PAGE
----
Bonnie Atmore, president and CEO of FOOD Share, receives a plaque from Dole Pres. Brad Bartlett. Behind are memorabilia of Rose Parade participation.

“Dole was founded by farmers,” Bartlett said. “We still farm about one-third of what we sell.” When DPF moved into Ventura County, where some of those farms are located, a few years ago, they chose to help the community by aligning with FOOD Share, a non-profit that is aligned with Feeding America and services more than 70 partners throughout Ventura County. One in six people in the county is food insecure, and Bartlett sees FOOD Share as a tool to help people get back on their feet.

The company has a food drive in December; we wrote about it after attending the Dole Family Day at Fiesta Parade Floats. Spare said the 2016 drive was the best Dole has had, adding that for a company focused on family, purity, health and welfare, the Rose Parade is a perfect platform.

For Bonnie Atmore, President and CEO of FOOD Share, riding on the float was an opportunity to create awareness. “Ninety percent of the people we serve are you and I,” she said. They work, but are in a difficult place financially. In the days leading up to the Rose Parade and riding along the route, she said she saw people who stated hunger “isn’t OK with me.” “Being on the float, I feel part of the community…. They throw you kisses!” Atmore noted that she and her husband are farmers.

“I feel right at home, because I’m a farmer too,” Tibbet said. He is a horticulturist and second-generation nurseryman at Magic Growers. “The theme speaks to what Bonnie and Dole are about…. All those people that quietly, without desire for recognition or reward, make a difference in our lives.”

Building the Dole family

These critters came right off the 2017 DPF Rose Parade float to be displayed in the lobby of the company headquarters.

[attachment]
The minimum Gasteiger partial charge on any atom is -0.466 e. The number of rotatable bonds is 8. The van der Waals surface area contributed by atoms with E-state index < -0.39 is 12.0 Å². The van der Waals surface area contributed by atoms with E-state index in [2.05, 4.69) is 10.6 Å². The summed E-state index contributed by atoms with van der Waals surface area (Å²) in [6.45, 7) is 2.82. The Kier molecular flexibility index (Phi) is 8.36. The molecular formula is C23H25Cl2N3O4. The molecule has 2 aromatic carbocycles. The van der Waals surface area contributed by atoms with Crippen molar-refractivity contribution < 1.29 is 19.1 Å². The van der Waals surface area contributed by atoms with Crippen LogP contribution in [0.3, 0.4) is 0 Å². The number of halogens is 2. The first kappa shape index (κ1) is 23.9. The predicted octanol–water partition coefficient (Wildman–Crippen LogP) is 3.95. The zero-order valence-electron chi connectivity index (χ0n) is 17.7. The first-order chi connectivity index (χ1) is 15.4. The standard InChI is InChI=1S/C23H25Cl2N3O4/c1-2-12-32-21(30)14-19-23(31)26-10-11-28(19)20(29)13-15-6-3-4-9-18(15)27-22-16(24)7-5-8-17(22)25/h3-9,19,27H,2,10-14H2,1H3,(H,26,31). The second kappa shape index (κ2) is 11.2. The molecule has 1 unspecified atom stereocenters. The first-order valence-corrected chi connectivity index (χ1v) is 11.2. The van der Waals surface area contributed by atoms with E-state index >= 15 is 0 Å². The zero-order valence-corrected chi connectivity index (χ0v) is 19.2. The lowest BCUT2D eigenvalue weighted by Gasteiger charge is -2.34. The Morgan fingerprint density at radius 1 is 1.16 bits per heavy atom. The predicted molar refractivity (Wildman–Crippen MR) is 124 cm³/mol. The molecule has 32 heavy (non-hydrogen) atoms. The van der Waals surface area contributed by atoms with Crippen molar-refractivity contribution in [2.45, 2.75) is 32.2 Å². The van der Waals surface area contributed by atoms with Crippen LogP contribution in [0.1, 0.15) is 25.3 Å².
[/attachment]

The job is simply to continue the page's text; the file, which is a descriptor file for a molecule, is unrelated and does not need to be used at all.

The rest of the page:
These critters came right off the 2017 DPF Rose Parade float.

Whenever we speak with a Dole executive, the focus on family and team building comes up. After the presentation, Bartlett told us that the point in sponsoring a Rose Parade float is not to go after a trophy, but pride in being associated with a first-class event and the opportunity spread the positive message of Dole Packaged Foods. Spare has often mentioned the team-building aspect of working on the float. We asked Bartlett what makes Dole a good place to work.

“There’s not a one-line answer,” he responded. “We’re very focused on the environment here for our associates.” The company works with the community and encourages employees (which it always calls associates) to volunteer, as well. “The health of a business depends on the health of the community you’re in.” Dole strives to be “a good corporate citizen,” sell healthy products, and to “practice business in the right way.”

Associates also have input, with regular group meetings, open dialogue, accessible leadership, and events planned away from headquarters. The goal is for the 300 people who work at the Westlake Village facility to get to know everyone else by having informal, fun events such as the family day at Fiesta. “It opens up dialogue for everyone at different levels of the company,” Bartlett said.